(Reuters) - Iran’s capital market regulator wants to develop a market for mortgage-backed securities (MBS) and has published rules covering them, the latest move by authorities to revamp the financial sector.
Last weekend’s lifting of sanctions on Iran promises to draw billions of dollars of fresh capital into the country. But the domestic debt market is underdeveloped and has struggled to offer a wide range of funding options for local firms.
MBS, which are bonds backed by home loans packaged together and sold to investors, could help to stimulate the debt market and spur housing construction in the country of about 80 million people. Iran has seen some issues of MBS but on a small scale, and active trade in them has not developed.
“The MBS concept is a newcomer to the market - this is designed to diversify lending sources and bring fresh money for banks,” said Majid Pireh, senior Islamic finance expert in the Research, Development and Islamic Studies Department of Iran’s Securities and Exchange Organisation (SEO).
“We have to find alternatives due to limitations in the market,” he said in a telephone interview.
The new MBS rules, released by the SEO last week, include strong consumer protection features - a reasonable precaution considering the role MBS played in 2007 when some turned sour in the United States and triggered a worldwide financial crash.
They also feature some particularly Iranian aspects that make them different from similar securities elsewhere.
Iran’s entire financial system is nominally Islamic, meaning interest payments are banned, but bank deposits and bonds carry “profit rates” that function much like interest rates.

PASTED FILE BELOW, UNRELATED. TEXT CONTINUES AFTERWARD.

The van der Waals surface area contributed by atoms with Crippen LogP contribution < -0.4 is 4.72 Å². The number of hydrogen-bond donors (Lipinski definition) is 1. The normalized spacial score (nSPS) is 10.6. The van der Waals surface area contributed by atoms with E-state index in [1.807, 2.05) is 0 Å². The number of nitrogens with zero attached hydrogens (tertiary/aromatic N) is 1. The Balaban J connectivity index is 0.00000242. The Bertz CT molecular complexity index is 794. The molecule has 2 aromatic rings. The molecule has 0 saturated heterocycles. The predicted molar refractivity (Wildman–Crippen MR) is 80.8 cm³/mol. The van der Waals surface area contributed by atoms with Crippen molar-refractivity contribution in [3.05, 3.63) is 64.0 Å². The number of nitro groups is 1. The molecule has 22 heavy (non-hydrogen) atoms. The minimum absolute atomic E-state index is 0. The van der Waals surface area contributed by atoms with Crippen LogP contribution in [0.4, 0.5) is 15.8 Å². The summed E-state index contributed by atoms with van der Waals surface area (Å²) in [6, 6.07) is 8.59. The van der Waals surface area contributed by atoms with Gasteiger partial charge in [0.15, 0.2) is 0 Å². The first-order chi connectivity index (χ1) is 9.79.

The central bank uses tools such as reserve requirement ratios and open market operations to conduct monetary policy.
The SEO has introduced several debt products including various types of Islamic bonds over the past six years. But these have had mixed success, so it has continued to explore other funding tools for companies to use.
Local banks studying the new MBS rules include state-owned Bank Maskan, one of the main issuers of housing loans in Iran, said Pireh, adding that a deep market for MBS would need time to develop because they had limited experience of securitization.
Foreign investors are expected to be able to enter the market when they eventually enter Iran. Minister of Industry, Mines and Trade Mohammad Reza Nematzadeh said last year that foreigners would be welcome to establish joint ventures in the banking sector after sanctions were removed.
Concerns about consumer protection, coupled with years of sanctions, mean that Iran’s approach to MBS differs in some important ways from the instruments issued elsewhere.
For example, Iran lacks credit rating agencies that can evaluate the creditworthiness of this new paper. In their absence, the SEO requires originators to obtain a guarantor firm that will guarantee payments for investors and provide continuous monitoring of the instruments.
This is designed to provide protection for consumers, but could also increase costs for originating banks, Pireh conceded.
Guarantors must meet requirements outlined in the rules to ensure they are financially sound, including capital requirements.
The SEO has asked banks to structure MBS using receivables from high-quality debtors and to use receivables that have an existing repayment history, Pireh added.
In addition to mortgages, the rules allow for the use of “other types of receivables”, he said, suggesting that non-bank companies might be able to raise funds in future by securitizing a range of instruments.
Editing by Andrew Torchia and Tom Heneghan